Social Media can be a fickle beast. What drew huge engagement one week, could fail to even spark a hint of interest the next.
So what gives? It’s not your content. That’s been refined, edited twice, and is discussing a timely subject. It’s not the time when you submitted the tweet, blog post, or Facebook share. You’re posting based on a calculated system, when the social media network in question is most active.Twitter, and to a lesser extent Facebook, is often times unpredictable; but you can increase your chances for success by implementing a few best practices, and creating consistency with your posting technique.
What can’t be overstated is the importance of effective hashtagging of your posts Tweets. Hashtags are what identifies your post, tweet, or share, and what gives the user an idea of what to expect from that post at a glance. Not properly using and refining your hashtags could be what’s holding your nonprofit back from maximum efficiency on social media networks.
Here are 6 hashtag mistakes your nonprofit is probably making on Twitter and social media.
Tool long, or too confusing
The dreaded 140 character limit on Twitter has handcuffed us too many times. What this means for your hashtags is they need to be short enough to be included in a tweet where a full thought can be conveyed as next to the hashtag in question.
Make sure your hashtags are kept below approximately 15 characters. You want to give your followers enough space to use the hashtag, while being able to craft an intelligent, and thoughtful reply to your tweet. Your goal with a hashtag is to create a dialogue, and if your hashtag is too long to start a meaningful conversation, you’re hamstringing yourself to start.
2. Only using hashtags on Twitter
Hashtags became pervasive in our lives since Twitter was born in 2006. Since then, almost every social media outlet is utilizing the worldwide identifier for posts on their site. It is imperative for the continuity of your social media strategy that hashtags are included everywhere you’re posting. Whether it be Facebook, Pinterest, Twitter, or Instagram, you need to be utilizing the same hashtag through out.
3. You’re not considering how a hashtag is already being used
Depending on how you want a hashtag to function, you need to make sure you fully understand how it is already being used.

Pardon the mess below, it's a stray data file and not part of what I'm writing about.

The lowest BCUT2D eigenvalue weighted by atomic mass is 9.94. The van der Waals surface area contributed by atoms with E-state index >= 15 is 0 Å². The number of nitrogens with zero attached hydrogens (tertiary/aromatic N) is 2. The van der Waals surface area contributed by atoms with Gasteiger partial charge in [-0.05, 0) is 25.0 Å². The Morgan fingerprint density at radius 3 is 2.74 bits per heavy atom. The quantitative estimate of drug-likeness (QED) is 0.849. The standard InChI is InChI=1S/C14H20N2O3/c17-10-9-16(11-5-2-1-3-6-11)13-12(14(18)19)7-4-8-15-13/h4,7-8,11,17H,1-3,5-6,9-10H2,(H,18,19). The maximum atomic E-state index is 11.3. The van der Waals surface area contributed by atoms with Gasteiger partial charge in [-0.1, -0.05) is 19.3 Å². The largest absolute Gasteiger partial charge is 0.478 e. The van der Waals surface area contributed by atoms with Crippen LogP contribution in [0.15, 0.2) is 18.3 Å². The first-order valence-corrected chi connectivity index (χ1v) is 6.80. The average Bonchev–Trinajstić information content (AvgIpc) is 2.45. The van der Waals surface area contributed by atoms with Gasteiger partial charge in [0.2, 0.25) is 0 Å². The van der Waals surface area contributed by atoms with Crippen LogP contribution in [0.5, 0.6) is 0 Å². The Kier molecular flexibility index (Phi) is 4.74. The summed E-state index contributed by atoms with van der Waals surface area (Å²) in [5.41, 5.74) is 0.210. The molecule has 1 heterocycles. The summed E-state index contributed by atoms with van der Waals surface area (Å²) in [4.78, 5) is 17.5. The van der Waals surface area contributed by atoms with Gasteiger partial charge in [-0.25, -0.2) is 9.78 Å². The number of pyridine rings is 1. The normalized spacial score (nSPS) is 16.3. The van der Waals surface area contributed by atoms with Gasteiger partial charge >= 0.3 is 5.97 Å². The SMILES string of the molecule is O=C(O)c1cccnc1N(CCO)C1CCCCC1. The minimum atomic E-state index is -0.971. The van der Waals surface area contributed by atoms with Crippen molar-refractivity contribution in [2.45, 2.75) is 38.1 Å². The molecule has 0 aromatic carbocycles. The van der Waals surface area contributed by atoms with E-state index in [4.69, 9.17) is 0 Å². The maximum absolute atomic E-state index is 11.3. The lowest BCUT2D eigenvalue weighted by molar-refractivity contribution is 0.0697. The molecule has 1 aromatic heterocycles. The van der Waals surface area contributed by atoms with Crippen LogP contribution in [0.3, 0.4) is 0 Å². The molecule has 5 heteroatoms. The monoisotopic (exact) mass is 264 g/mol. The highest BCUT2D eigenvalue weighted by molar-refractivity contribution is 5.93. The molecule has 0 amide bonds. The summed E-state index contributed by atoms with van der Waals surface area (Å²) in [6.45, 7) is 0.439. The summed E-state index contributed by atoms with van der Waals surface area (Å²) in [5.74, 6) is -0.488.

For example, if your post is simple adding to a conversation that’s already happening, it is okay if there is already a large following behind that particular hashtag. However, if you’re looking to align an entire content, or informational campaign around a hashtag, it is best that there is little to no conversation already behind it.
4. You’re using trending hashtags wrong
It may seem like a great idea hopping on the bandwagon of the top trending hashtags worldwide, and sprinkle a few of those in with your strategy; The problem is, Twitter users are savvy, and they can spot this kind of underhanded strategy a mile away.
Before using an outside hashtag, ensure you fully understand the conversation that’s happening around it first. If your tweet is not adding to that conversation, it might be best to hold off on sending it. If not, your tweet will look out of place and regular users will spot it instantly.
5. You’re using way too many hashtags
According to recent research by HubSpot, Tweets with approximately two hashtags receive the best engagement. Anymore than that, and you’re flirting with an ineffective strategy.
6. You don’t consider how your hashtag could be negatively perceived
No matter how well intentioned you think your hashtag was, Twitter has a way of finding its flaws.
When coming up with a hashtag to attach your nonprofit’s social media campaign to, make sure it’s been reviewed by individuals outside of your department and even outside of your company. The more eyes you get on your work